Teaching your child: Fielding the ball is often the game's biggest challenge

June 16, 2000

I've been watching the little players on my son's T-ball team for several weeks. Some of them seem to be naturals. But others, especially the first-year players like my son, get frustrated when they can't get a hit, when they get tagged out or when the ball eludes their gloves.

Most of them have learned how to connect the ball and bat and that they have to run fast to the bases. But fielding the ball is another story.

My husband was talking about this with the team mother, Shelby Lowry. (A team mother stays in the dugout to make sure the batters are lined up and ready to go when they're at bat.)

Lowry says her son, Chad Lowry, works on his fielding skills by bouncing a tennis ball against the garage door of their Indian Springs home or against the outside brick wall of the dugout.


"He's of the mindset that if he could have a ball in his hand 24 hours, he would," says Michael Lowry, Chad's father.

A coach for Grosh Lawn Service junior league team, Michael Lowry says as a child, he often bounced a tennis ball against a brick wall and concrete patio at his house.

The continuous circle of throwing and fielding teaches a child to anticipate where he needs to be to stop the ball when it comes back to him, Lowry says.

"Baseball is just repetition. It doesn't matter if you're playing T-ball or for the Baltimore Orioles. The team that catches the ball will always win," says Carl Dixon, Hagerstown Community College baseball coach.

As a child, Dixon also used a tennis ball for hand-eye coordination. He would lie on his back, throw the ball up in the air and catch it.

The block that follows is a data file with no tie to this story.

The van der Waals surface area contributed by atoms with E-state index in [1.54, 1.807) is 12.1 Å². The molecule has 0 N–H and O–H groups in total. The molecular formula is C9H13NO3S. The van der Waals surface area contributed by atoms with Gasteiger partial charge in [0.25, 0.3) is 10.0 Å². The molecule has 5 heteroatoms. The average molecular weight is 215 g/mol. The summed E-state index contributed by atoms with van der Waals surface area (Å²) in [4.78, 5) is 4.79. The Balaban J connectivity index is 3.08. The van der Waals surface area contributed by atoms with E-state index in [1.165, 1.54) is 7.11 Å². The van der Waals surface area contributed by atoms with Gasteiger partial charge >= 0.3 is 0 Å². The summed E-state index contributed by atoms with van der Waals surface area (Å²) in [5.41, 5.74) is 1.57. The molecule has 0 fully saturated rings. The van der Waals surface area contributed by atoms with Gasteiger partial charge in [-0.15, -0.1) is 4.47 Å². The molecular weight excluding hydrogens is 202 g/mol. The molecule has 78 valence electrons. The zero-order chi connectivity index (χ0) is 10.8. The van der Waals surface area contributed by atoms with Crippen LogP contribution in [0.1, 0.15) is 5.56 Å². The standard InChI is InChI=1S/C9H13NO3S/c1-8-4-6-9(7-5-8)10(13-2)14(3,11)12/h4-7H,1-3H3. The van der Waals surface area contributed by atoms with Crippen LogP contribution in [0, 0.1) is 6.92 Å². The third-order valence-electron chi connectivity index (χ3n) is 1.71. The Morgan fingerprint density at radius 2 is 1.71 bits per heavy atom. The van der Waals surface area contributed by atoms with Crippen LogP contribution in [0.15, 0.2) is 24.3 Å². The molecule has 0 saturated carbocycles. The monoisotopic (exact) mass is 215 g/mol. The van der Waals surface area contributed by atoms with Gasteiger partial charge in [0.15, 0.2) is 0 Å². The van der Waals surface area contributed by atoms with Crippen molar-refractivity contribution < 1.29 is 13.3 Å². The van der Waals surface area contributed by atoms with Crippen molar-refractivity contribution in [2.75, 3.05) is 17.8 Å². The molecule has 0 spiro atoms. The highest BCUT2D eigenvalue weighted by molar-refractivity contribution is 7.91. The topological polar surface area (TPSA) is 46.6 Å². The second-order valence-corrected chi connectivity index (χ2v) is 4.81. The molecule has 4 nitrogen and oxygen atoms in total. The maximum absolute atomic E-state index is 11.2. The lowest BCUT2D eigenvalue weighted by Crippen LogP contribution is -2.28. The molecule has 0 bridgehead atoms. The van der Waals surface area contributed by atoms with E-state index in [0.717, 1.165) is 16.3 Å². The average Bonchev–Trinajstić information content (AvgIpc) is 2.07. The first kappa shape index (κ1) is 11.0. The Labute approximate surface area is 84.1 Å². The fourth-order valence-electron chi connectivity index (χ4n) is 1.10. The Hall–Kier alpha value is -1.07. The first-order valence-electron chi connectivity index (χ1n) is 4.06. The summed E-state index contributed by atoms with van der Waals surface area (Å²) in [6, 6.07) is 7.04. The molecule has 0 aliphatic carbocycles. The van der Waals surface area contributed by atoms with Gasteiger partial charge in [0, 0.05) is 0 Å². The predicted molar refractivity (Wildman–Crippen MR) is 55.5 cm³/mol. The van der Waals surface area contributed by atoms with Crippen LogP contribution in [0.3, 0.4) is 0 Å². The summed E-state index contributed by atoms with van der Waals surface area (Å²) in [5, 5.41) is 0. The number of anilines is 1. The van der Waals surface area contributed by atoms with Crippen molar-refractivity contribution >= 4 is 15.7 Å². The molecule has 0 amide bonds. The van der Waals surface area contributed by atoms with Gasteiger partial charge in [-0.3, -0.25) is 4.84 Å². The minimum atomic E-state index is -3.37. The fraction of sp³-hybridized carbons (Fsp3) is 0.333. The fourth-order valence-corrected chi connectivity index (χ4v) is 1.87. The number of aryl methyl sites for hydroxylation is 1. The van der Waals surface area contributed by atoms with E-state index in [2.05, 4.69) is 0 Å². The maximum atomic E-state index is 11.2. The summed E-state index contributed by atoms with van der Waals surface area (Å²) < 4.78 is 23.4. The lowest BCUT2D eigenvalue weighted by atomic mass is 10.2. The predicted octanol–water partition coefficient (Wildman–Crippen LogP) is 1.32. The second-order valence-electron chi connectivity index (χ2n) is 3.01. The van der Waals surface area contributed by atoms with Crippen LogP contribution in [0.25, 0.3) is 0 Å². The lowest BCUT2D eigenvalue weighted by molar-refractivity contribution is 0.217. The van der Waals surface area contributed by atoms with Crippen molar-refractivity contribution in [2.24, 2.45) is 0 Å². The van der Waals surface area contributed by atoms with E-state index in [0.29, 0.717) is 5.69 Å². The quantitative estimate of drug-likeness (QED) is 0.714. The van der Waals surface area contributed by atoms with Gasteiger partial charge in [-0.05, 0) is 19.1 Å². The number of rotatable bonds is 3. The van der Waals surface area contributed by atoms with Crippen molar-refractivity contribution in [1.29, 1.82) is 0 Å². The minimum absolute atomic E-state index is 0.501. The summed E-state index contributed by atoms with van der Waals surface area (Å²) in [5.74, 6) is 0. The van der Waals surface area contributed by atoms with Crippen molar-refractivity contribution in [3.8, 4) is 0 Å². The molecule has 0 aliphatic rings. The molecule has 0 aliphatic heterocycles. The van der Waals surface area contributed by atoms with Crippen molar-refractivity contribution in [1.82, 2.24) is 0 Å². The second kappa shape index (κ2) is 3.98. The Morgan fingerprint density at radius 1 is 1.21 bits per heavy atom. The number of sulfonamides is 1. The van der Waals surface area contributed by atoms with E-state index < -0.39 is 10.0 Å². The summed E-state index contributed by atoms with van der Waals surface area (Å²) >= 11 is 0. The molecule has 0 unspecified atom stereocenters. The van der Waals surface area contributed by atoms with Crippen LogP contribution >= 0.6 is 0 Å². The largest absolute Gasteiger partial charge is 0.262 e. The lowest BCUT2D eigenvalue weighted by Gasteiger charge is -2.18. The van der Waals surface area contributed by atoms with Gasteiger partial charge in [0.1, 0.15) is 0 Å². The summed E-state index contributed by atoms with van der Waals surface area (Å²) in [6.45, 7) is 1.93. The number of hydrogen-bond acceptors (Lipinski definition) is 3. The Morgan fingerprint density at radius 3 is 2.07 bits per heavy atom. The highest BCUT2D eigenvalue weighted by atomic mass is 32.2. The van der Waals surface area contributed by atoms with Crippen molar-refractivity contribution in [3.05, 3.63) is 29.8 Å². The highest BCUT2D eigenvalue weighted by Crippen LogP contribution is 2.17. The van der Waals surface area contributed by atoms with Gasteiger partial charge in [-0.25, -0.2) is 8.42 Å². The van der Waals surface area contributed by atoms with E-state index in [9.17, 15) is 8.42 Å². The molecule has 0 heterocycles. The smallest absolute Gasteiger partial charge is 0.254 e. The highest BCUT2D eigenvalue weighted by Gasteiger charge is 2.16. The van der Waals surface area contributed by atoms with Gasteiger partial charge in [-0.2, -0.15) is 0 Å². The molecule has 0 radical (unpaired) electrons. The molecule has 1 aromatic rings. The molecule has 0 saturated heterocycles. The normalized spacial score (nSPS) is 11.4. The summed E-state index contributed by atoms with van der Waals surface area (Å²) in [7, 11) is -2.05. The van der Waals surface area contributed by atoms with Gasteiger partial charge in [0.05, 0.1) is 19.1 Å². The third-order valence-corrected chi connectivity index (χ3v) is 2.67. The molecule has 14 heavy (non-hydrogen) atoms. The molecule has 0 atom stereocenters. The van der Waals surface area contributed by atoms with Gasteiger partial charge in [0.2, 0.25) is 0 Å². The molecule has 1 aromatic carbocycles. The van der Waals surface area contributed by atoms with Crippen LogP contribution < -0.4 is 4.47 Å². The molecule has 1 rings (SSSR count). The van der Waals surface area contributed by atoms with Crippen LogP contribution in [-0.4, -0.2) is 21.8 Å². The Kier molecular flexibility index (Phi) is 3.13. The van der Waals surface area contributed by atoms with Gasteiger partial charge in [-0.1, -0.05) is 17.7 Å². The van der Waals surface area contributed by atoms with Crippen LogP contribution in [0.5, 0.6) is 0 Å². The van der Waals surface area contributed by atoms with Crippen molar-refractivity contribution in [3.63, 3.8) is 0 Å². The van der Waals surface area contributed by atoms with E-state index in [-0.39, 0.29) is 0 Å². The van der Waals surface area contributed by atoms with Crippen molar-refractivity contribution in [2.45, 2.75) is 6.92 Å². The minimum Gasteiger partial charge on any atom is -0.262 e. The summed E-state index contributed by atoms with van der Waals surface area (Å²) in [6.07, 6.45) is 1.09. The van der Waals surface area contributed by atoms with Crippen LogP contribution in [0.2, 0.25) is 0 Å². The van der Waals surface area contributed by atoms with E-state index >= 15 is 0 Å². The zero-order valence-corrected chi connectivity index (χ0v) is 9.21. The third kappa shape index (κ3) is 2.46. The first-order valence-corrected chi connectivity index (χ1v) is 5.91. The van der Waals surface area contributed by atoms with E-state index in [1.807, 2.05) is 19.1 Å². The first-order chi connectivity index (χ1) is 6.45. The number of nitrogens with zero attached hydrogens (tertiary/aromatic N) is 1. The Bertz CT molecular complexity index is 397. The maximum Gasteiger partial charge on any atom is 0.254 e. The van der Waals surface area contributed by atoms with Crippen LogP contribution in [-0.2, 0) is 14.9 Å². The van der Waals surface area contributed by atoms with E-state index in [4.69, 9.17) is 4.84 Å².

Working with a tennis ball allows a child to be more aggressive in practice because he knows if he gets hit, it won't hurt as much as a hard baseball, Dixon and Lowry say.

Another advantage is that the child doesn't need a partner.

But that's not always the answer, Lowry says.

"The biggest thing you can do for your son or daughter is to go out and play pitch and catch," says Dixon, who is also a Little League coach.

He also recommends:

* Always catch the ball out in front of you so you can see it go into your glove.

* For ground balls, put your hands 6 to 10 inches in front of your feet. Stop the ball before it gets between your feet.

In the book "Baseball for Dummies," Hall of Famer Joe Morgan offers these tips for fielding grounders:

* Charge the ball. If you hang back, the ball has more time to take a bad hop.

* Keep your body low to the ground.

* Keep your weight balanced evenly on the balls of both feet.

* Use both hands whenever possible.

Tell us what you're trying to teach your child. We'll ask an expert for advice. Call Lifestyle Editor Lisa Tedrick Prejean at 301-733-5131, ext. 2340, write to her at P.O. Box 439, Hagerstown, Md. 21741, send a fax to 301-714-0245 or e-mail her at

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